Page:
It's Not How Far You Fall, It's the Way You Land
John Metzger's #16 album for 2007
First Appeared in The Music Box, October 2007, Volume 14, #10
Written by John Metzger
Mon October 22, 2007, 05:45 AM CDT
Even when he was fronting Screaming Trees, Mark Lanegan sang with more than a hint of torment. Since recovering from his addiction to heroin and crack cocaine, however, he has discovered a more deeply resonant method of vocalizing that is downright creepy. Continuing a string of guest appearances that has included stints with Isobel Campbell and The Twilight Singers, Lanegan lent his voice to eight of the 11 tracks on Soulsaversí latest effort Itís Not How Far You Fall, Itís the Way You Land. Once again, he drew from his own experiences and parlayed his personal anguish into a gut-wrenching performance. Unlike Ballad of the Broken Seas, his collaboration with Campbell, however, there is no innocence to counter his darkened moods. Instead, Lanegan sounds not just downtrodden and weary but also, fittingly enough, like a soul who desperately needs to be saved.
Considering how integral he is to the set, it initially might seem strange that Laneganís name doesnít adorn the cover of Itís Not How Far You Fall, Itís the Way You Land. Then again he is, at least for one album, as much a part of Soulsavers as founding members Ian Glover and Rich Machin. The combination is a perfect one, too, as Glover and Machin concoct sonic landscapes that magnify Laneganís despondent gestures. Here, the darkness lies not at the edge of town, but rather at its heart. Although the instrumental cuts, such as Ask the Dust and Arizona Baby, offer moments of respite by allowing a little light to filter through the cracks of the dark, emotional cavern in which Lanegan resides, the calm sensations of floating that they conjure inevitably are pierced by distorted guitar tones and uneasy orchestrations.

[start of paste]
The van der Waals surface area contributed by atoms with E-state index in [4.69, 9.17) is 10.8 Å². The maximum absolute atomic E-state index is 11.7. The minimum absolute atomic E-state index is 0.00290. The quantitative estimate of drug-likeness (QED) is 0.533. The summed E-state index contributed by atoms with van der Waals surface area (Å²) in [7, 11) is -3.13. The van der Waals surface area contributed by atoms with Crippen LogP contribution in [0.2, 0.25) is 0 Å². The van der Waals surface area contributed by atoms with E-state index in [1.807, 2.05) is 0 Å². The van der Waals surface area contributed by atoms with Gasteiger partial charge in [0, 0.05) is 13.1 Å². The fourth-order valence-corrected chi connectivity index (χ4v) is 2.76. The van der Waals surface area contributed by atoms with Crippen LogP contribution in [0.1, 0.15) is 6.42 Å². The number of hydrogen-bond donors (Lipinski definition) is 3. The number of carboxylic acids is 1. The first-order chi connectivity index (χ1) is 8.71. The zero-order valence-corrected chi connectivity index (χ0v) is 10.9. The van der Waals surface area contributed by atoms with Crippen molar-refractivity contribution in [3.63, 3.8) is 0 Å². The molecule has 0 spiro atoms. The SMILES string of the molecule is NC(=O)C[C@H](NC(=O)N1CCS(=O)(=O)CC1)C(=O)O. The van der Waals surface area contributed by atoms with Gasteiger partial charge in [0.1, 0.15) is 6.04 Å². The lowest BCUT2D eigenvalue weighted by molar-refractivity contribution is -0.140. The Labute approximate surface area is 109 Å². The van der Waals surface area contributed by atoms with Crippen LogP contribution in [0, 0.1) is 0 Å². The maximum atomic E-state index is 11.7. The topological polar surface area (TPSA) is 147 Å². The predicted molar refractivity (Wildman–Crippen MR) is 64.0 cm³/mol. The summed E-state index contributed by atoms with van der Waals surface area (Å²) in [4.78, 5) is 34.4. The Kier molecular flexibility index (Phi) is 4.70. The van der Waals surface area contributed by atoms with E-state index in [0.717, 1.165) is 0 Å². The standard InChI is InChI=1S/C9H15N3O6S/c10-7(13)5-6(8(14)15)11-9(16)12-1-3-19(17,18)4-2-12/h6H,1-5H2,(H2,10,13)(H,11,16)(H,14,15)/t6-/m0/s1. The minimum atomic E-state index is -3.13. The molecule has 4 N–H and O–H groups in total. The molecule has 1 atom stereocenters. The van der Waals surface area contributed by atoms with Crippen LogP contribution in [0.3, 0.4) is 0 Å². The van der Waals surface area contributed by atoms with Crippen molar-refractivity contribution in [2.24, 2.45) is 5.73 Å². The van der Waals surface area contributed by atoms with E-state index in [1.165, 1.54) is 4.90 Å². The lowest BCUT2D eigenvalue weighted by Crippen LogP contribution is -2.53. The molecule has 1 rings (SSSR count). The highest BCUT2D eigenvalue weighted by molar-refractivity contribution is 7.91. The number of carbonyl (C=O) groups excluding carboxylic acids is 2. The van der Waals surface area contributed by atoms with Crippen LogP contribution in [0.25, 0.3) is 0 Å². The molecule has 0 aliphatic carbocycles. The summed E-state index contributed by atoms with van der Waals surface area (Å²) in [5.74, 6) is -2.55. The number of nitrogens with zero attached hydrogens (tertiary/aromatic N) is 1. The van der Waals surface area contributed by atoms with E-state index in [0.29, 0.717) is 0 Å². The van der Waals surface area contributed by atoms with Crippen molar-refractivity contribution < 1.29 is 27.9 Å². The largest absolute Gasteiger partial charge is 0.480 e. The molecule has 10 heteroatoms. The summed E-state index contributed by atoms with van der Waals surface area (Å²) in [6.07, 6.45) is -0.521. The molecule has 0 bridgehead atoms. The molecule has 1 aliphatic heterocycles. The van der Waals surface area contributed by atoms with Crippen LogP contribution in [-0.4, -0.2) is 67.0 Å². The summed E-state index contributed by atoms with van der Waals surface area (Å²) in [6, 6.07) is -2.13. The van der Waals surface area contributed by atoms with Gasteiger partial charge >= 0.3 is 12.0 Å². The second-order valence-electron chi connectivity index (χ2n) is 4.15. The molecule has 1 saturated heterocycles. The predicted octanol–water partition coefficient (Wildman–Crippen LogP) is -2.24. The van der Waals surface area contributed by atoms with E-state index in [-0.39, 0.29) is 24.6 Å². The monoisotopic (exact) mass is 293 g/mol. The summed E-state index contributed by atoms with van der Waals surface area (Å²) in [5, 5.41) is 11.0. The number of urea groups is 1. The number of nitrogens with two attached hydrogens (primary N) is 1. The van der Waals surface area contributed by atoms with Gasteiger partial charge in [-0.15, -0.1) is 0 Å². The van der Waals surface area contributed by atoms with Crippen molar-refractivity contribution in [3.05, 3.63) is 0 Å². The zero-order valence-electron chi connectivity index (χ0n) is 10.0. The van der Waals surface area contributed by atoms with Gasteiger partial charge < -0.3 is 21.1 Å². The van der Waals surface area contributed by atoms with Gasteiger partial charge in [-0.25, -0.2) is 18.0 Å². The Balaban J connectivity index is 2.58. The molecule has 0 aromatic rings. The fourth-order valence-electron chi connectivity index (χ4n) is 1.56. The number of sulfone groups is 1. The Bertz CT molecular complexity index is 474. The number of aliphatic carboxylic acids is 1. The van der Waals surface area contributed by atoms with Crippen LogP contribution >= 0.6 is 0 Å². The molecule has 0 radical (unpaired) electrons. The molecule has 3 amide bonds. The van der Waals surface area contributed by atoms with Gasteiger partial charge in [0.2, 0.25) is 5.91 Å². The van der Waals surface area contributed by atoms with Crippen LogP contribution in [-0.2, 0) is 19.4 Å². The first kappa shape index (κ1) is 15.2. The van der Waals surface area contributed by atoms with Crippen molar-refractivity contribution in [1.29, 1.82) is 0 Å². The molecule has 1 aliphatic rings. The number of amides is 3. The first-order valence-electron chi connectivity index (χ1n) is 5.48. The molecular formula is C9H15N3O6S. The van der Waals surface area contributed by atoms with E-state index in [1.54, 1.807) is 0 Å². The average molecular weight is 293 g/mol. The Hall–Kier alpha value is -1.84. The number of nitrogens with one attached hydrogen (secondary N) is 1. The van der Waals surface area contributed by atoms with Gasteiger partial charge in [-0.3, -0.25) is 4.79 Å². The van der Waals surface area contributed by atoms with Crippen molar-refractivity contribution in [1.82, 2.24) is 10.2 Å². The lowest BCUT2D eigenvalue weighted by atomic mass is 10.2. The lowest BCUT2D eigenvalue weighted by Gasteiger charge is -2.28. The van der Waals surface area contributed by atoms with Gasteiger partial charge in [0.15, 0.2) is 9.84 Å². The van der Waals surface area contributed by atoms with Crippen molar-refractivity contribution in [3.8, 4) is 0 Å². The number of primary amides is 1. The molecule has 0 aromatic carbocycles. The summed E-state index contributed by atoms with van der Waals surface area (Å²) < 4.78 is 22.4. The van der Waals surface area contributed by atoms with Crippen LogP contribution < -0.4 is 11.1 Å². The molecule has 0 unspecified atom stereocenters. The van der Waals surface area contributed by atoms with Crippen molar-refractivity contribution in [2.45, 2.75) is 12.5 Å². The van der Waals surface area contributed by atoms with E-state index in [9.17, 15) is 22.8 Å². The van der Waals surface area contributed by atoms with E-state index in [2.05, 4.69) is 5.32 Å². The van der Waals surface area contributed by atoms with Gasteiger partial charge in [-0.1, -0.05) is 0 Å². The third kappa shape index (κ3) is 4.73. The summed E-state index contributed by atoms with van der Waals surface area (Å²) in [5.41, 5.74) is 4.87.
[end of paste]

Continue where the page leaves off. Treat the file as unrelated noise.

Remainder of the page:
Much as its title suggests, Itís Not How Far You Fall, Itís the Way You Land is as obsessed with addiction and recovery as it is with sin and redemption. Not only is its tale all about finding a graceful exit from the most dramatic of leaps into the abyss, but it also traces Laneganís own struggle to put his life in order. Although its touchstones ó which include everyone from Lou Reed to Tom Waits, Nick Cave to Pink Floyd, and Jim Morrison to David Bowie ó are familiar, the final product is still disorienting, and when it is enveloped by the shadowy textures supplied by Soulsavers, Laneganís devilish howl frequently sounds like the anti-Bono.
Broken, battered, and bloodied, Lanegan makes a plea for forgiveness on the opening cut Revival, and the gospel-imbued backing vocals tauntingly hover above the flames that surround his weary body. Despite the fact that this same trick is redeployed throughout the rest of Itís Not How Far You Fall, Itís the Way You Land, these concepts are examined and reexamined from an array of angles, as if to draw the listener inside Laneganís personal purgatory. Neil Youngís rendition of Through the Sails was a sad, reflective, and sober glimpse in the rearview mirror of troubles that had past. In contrast, Soulsaversí interpretation of the tune sounds positively claustrophobic. Delivered with assistance from Will Oldham, it is a cry for help that emanates from the bottom of the worst of drug dependencies. There is no wind; there is no relief. There is only futility and resignation. Similarly, Laneganís Kingdoms of Rain is reworked into a crawling, funereal death march, while the Rolling Stonesí No Expectations is a ghostly clatter of shattered hopes and shredded dreams.
Granted, Itís Not How Far You Fall, Itís the Way You Land is not for everyone. It is uncompromising and relentless, unsettling and eerie. Those who are drawn to gothic horror, however, will find Soulsaversí latest effort to be an intoxicating elixir that never wavers in its attempts to find beauty in the blackness of night or, for that matter, salvation at any cost.
It's Not How Far You Fall, It's the Way You Land is available
from Barnes & Noble. To order, Click Here!
1 Star: Pitiful
2 Stars: Listenable
3 Stars: Respectable
4 Stars: Excellent
5 Stars: Can't Live Without It!!
Copyright © 2007 The Music Box